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Tuesday, January 27, 2015

Rubber price hike possible this year, says DTI-9 chief

By Emmanuel D. Taghoy

IPIL, Zamboanga Sibugay – Rubber price may have been in constant debacle for the past months, but Regional Director Sitti Amina M. Jain of the Department of Trade and Industry (DTI)-9 said its buying price might increase by the end of the semester this year.

“During a seminar I attended in Singapore last year, it was projected by one of the speakers that by the end of the semester this year, the price of rubber will start to pick up,” told Jain.

However, Jain emphasized that if there would no changes in the price, rubber farmers should not consider cutting down their rubber trees.

“It will not be a wise move if they cut down their rubber trees. Instead, we advise that they embark on intercropping,” said Jain.

She said the farmers could either grow Cacao trees or pineapple, which are considered fast crops. “A sure yield can be expected from fast crops in a short period of time,” she pointed out.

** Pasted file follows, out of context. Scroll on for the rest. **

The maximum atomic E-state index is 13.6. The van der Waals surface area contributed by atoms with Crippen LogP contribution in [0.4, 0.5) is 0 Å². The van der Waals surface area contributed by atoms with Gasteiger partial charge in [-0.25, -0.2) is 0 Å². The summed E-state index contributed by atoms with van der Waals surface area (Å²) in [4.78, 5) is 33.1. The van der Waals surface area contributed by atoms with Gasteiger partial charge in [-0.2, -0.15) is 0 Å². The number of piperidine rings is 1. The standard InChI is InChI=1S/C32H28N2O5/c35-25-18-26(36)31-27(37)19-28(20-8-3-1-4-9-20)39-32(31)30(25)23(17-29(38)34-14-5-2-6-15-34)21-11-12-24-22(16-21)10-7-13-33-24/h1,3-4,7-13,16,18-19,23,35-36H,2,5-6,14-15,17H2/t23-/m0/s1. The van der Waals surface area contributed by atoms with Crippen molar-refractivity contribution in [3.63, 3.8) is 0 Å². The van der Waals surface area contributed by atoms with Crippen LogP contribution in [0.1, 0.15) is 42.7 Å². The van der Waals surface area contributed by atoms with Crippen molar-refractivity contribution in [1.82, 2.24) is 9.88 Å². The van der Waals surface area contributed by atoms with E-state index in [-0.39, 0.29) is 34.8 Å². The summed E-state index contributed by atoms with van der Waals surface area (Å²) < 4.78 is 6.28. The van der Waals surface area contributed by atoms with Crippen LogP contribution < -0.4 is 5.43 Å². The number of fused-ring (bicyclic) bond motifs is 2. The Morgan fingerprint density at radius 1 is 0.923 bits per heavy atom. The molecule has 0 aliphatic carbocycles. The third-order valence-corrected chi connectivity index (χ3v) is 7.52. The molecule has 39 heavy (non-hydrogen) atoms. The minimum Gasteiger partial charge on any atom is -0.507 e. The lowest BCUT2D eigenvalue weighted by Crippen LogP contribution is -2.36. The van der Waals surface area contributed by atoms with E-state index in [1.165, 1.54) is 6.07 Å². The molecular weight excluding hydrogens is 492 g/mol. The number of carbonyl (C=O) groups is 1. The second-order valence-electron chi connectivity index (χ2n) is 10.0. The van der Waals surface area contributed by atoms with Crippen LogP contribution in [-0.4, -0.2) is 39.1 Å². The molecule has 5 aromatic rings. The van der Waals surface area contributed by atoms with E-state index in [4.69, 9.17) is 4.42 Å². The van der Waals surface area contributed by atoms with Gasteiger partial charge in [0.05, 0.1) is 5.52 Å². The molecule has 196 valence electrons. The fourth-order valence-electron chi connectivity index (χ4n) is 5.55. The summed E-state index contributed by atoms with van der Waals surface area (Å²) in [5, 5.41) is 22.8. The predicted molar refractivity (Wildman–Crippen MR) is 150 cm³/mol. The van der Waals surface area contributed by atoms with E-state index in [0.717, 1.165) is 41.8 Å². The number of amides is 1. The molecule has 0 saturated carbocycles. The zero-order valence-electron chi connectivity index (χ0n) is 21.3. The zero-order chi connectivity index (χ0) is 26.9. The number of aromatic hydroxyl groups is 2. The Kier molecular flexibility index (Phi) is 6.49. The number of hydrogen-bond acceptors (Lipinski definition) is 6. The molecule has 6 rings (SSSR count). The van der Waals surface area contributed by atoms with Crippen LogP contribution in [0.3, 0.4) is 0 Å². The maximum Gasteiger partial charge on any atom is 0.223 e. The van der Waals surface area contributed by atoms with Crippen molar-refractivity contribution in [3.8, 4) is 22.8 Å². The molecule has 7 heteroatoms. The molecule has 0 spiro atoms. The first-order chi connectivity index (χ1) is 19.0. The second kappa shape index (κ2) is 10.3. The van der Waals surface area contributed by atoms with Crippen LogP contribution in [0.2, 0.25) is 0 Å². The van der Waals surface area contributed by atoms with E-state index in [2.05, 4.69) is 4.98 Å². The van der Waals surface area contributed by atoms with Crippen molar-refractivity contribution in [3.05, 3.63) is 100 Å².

“They can always intercrop cacao. Five years from now, we are expecting a deficit of 1 up to 2 million metric tons of cacao worldwide, so there is a big opportunity for cacao,” explained Jain.

According to Jain, the trend of the price of rubber, even before, has always been fluctuating. “There is always the rise and fall in the price of rubber because it is dependent on the economic growth of our major markets,” she said.

She furthered that if only China, as the major consumer of natural rubber, was able to sustain their manufacturing growth, then the price of rubber should have been high.

“Thirty five percent of our rubber is bought by China. And the worldwide demand or market of rubber goes to China. So, even if there is only a slight movement of China’s market to rubber, it will automatically affect its demand,” the DTI-9 chief added.

Jain said the major factors affecting the price of rubber includes oil price, the fluctuating foreign exchange and the slow growth of the major markets in terms of manufacturing.